this week's record drawdown really got started on New Year's Day, when the US set a record for natural gas consumption...the EIA commemorated that record with a blog post, titled Cold weather, higher exports result in record natural gas demand which included a couple graphics which we think will be useful in explaining what happened...

January 13 2018 record nat gas demand week of  Jan 5

as we noted, the above graphic comes from the EIA post titled Cold weather, higher exports result in record natural gas demand, which explains the record natural gas usage in the US on New Year's day...on the left half of that graphic, the EIA presents a very tight graph showing US natural gas consumption daily from the beginning of 2013 to the end of 2017...of course, one can't discern any daily amounts on such a small graph, but they highlight the previous record of 143.3 billion cubic feet of natural gas that were used on January 7th, 2014, which was topped by the 150.7 billion cubic feet of natural gas that were used on New Year's day of this year....not coincidentally, that brown graph shows our natural gas exports in a darker shade across the bottom of the graphic...

on the right of that brown graph, the EIA presents a bar graph that highlights the differences in natural gas usage between the old single day record and the new one set on New Year's day...the blue part of each bar represents the portion of the day's natural gas consumption that was used for heating, and it's pretty obvious that heating use was greater on January 7th 2014 than on January 1st of this year...next, the yellow part of each bar is that portion of each day's natural gas consumption that was used for power generation, and here the 2018 record clearly tops the power usage of old record in 2014...industrial usage of natural gas, shown in green, may have also been greater on 1/1/18 than on 1/7/14, but not by much..."other" usage of gas, shown in brown, was also quite close...but the big difference, shown in cherry red and sangria at the top of the bars, is our natural gas exports, by pipeline to Mexico and as LNG by tanker to destinations world wide, that really put this week's record gas demand over the top...

from here, the shortfalls during winter can only get worse....for instance, earlier this year, the EIA projected that natural gas for power generation would increase by 8% in 2018...that would add nearly 3 billion cubic feet more to daily demand...but the real issue going forward is going to be increasing LNG exports, which, based on those liquefaction facilities already under construction, could easily triple by the end of next winter...since much of the natural gas that the power plants and the LNG exporters will be using is already under contract at the near record low prices that natural gas has been quoted at over the past few years, it will be the residential and commercial users that will be paying the higher prices that the coming shortage of natural gas will precipitate...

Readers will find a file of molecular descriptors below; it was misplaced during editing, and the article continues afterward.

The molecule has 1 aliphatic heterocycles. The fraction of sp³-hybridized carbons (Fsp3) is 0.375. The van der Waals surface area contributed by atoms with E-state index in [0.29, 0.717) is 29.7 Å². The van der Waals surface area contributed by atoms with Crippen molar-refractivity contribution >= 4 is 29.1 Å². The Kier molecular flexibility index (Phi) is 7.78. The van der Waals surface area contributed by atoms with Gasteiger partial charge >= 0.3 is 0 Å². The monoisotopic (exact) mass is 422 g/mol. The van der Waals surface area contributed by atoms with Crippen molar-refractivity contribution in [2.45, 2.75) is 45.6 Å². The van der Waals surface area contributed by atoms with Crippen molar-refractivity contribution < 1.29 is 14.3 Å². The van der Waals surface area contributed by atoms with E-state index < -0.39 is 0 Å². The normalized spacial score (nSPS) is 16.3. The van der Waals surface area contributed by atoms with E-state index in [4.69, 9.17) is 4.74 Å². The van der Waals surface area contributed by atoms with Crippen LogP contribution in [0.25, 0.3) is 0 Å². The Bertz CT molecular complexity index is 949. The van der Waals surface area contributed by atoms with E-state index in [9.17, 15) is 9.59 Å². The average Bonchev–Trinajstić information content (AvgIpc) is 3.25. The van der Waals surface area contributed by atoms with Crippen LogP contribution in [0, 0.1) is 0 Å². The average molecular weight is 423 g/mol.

The Latest US Oil Data from the EIA

this week's US oil data from the US Energy Information Administration, also details for the week ending January 5th, and showed a pullback in operations at US refineries from the record pace of recent weeks, but also an equally large drop in oil production from US wells, which meant we again had to pull oil out of storage to meet our needs...our imports of crude oil fell by an average of 308,000 barrels per day to an average of 7,658,000 barrels per day during the week, while our exports of crude oil fell by an average of 460,000 barrels per day to an average of 1,015,000 barrels per day, which meant that our effective trade in oil worked out to a net import average of 6,643,000 barrels of per day during the week, 152,000 barrels per day more than the net imports of the prior week...at the same time, field production of crude oil from US wells fell by 290,000 barrels per day to 9,492,000 barrels per day, which means that our daily supply of oil from our net imports and from wells totaled an average of 16,135,000 barrels per day during the reporting week..

during the same week, US oil refineries were using 17,323,000 barrels of crude per day, 282,000 barrels per day less than they used during the prior week, while 707,000 barrels of oil per day were being pulled out of oil storage facilities in the US....hence, this week's crude oil figures from the EIA seem to indicate that our total supply of oil from net imports, from oilfield production, and from storage was 481,000 fewer barrels per day than what refineries reported they used during the week...to account for that disparity, the EIA needed to insert a (+481,000) barrel per day figure onto line 13 of the weekly U.S. Petroleum Balance Sheet to make the data for the supply of oil and the consumption of it balance out, a fudge factor that is labeled in their footnotes as "unaccounted for crude oil"..

further details from the weekly Petroleum Status Report (pdf) show that the 4 week average of our oil imports rose to an average of 7,863,000 barrels per day, now 4.3% less than the 8,218,000 barrels per day average imported over the same four-week period last year....the 707,000 barrel per day decrease in our total crude inventories was entirely from our commercial stocks of crude oil, as inventories in our Strategic Petroleum Reserve remained unchanged... this week's 290,000 barrel per day decrease in our crude oil production was due to a 293,000 barrel per day decrease in output from wells in the lower 48 states, possibly due to severe weather in North Dakota, while oil output from Alaska, where it was warm, increased by 3,000 barrels per day....the 9,492,000 barrels of crude per day that were produced by US wells during the week ending January 5th was still 8.2% more than the 8,770,000 barrels per day we were producing at the end of 2016, and 12.6% above the interim low of 8,428,000 barrels per day that our oil production fell to during the last week of June, 2016...